Does this mean that GM foods negatively affect the behavior of humans or animals? It would certainly be irresponsible to say so on the basis of a single student mice experiment and the results at Appleton. On the other hand, it is equally irresponsible to say that it doesn't.
Before the Appleton Wisconsin high school replaced their cafeteria's processed... more
Driven by the increasingly pressing need to provide a stable food supply for its surging population (1.3 billion and growing), China has decided to engineer its own "Green Revolution" by embarking on a massive $3.5 billion GM crops R&D initiative, reports Science's Richard Stone. With this new biotechnology infrastructure in place, the Chinese hope to discover and patent their own genes "of great value" -- engaging in direct competition with the likes of Monsanto and ADM -- and to help their farms evolve "from high-input and extensive cultivation" to "high-tech and intensive cultivation."
Uh oh!!Driven by the increasingly pressing need to provide a stable food supply for its... more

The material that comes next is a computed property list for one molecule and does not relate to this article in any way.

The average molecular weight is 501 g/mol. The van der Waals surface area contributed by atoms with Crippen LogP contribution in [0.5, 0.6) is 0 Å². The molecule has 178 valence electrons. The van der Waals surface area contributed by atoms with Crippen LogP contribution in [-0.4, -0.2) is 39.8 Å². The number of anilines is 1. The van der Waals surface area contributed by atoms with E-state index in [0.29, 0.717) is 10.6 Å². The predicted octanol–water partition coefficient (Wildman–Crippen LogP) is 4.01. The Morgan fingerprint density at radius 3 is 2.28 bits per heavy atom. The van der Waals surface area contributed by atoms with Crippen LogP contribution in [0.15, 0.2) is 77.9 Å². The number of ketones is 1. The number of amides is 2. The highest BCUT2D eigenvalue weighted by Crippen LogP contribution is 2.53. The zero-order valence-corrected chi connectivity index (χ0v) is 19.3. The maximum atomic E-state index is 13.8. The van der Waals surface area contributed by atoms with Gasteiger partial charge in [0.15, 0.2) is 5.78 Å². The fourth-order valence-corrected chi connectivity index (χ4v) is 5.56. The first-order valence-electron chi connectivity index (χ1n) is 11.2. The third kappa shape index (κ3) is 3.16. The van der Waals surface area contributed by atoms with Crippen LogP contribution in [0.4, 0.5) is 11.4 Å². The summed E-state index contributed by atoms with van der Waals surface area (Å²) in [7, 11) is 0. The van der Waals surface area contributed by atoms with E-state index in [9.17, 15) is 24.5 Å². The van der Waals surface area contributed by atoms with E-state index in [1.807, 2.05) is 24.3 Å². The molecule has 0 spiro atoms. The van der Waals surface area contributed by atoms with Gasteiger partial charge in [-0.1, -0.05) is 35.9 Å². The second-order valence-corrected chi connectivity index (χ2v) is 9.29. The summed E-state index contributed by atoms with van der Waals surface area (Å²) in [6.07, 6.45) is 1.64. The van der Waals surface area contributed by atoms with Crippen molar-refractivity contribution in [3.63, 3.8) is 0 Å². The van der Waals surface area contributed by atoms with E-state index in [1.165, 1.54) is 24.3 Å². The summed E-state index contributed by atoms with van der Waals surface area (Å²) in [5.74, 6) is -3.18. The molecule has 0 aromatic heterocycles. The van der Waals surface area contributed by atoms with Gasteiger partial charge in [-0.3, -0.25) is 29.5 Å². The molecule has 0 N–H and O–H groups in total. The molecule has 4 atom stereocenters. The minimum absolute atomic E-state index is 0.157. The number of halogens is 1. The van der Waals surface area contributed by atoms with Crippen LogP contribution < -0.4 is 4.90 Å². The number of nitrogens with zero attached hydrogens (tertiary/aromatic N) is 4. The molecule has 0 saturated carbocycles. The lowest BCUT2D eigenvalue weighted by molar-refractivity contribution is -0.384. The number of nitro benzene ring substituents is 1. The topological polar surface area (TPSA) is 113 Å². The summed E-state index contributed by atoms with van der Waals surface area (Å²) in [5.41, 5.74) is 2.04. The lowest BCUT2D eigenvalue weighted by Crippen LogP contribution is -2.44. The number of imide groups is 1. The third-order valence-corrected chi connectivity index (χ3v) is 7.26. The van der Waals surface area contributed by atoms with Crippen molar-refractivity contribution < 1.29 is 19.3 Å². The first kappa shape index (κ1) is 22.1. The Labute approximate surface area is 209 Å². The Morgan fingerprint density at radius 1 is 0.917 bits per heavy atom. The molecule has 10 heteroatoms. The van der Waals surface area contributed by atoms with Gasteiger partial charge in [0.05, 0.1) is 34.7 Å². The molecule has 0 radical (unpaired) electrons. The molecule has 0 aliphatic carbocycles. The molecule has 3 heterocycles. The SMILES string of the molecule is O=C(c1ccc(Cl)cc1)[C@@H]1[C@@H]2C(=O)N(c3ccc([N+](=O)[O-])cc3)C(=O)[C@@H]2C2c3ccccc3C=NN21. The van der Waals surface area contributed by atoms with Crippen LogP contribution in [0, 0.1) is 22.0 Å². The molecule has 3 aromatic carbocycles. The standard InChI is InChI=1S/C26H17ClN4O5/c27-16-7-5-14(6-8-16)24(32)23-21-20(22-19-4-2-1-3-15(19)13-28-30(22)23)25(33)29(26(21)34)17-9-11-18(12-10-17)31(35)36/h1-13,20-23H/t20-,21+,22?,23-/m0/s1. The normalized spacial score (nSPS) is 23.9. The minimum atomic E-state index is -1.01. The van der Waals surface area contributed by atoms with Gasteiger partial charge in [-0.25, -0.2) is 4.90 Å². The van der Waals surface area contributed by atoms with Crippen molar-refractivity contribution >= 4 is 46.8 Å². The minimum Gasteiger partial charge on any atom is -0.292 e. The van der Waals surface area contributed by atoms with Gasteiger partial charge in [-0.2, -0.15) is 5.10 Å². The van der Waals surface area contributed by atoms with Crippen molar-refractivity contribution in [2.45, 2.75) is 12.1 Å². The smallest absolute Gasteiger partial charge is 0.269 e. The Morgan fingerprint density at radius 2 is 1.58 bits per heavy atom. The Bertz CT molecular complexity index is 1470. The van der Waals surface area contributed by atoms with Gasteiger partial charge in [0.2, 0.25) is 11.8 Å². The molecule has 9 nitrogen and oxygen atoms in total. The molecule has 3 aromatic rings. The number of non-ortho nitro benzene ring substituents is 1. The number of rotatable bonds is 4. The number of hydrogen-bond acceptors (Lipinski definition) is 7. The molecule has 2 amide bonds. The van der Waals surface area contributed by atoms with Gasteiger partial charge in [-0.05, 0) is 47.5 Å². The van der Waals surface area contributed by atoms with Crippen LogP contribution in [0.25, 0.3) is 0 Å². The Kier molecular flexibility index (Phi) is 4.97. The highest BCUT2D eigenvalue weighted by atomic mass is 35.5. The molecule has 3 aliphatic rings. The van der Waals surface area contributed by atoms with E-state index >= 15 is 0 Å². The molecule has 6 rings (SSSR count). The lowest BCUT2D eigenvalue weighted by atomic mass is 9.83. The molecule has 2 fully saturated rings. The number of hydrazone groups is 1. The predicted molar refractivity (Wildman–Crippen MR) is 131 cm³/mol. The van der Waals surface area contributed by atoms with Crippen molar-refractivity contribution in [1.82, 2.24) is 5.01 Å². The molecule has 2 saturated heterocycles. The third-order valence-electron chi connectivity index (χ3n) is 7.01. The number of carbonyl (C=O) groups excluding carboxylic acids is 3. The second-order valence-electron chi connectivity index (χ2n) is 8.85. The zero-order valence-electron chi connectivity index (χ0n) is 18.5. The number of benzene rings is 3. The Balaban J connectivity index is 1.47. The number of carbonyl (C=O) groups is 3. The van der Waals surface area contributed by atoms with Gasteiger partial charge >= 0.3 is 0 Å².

Doug Cameron reported in today's Wall Street Journal that, "A group of U.S. agribusiness companies including Archer Daniels Midland Co. are uniting in the intensifying food-versus-fuel debate, forming an alliance to promote the idea that technology can ease global supply shortages.
"The Alliance for Abundant Food and Energy - which includes seed makers Monsanto Co. and DuPont Co., as well as farm-gear maker Deere & Co. - wants to spread its belief that renewable fuels won't cut into food supplies if new technologies, such as genetically modified crops, are used to their fullest. The group is also working hard to protect government subsidies for ethanol production.
"ADM, Monsanto and others have seen their own profits soar in recent years, as booming demand for agricultural products in emerging markets has pushed up commodity prices and spurred additional production."
And Reuters writer Lisa Shumaker reported yesterday that, "A new group is adding its voice to the debate on using crops to produce alternative fuels such as ethanol amid rising food prices and shortages in some countries.
"The Alliance for Abundant Food and Energy in Washington D.C. was created by Archer Daniels Midland Co, DuPont Co, Deere & Co, Monsanto Co and the Renewable Fuels Association (www.foodandenergy.org ).
"'There are critics who are trying to create an either-or decision between food and fuel,' said Mark Kornblau, the alliance's executive director. 'We believe this is a false choice. Today, more than 90 percent of crops in the United States and around the world are used exclusively for food.'"
President FarmPolicy.com, Inc.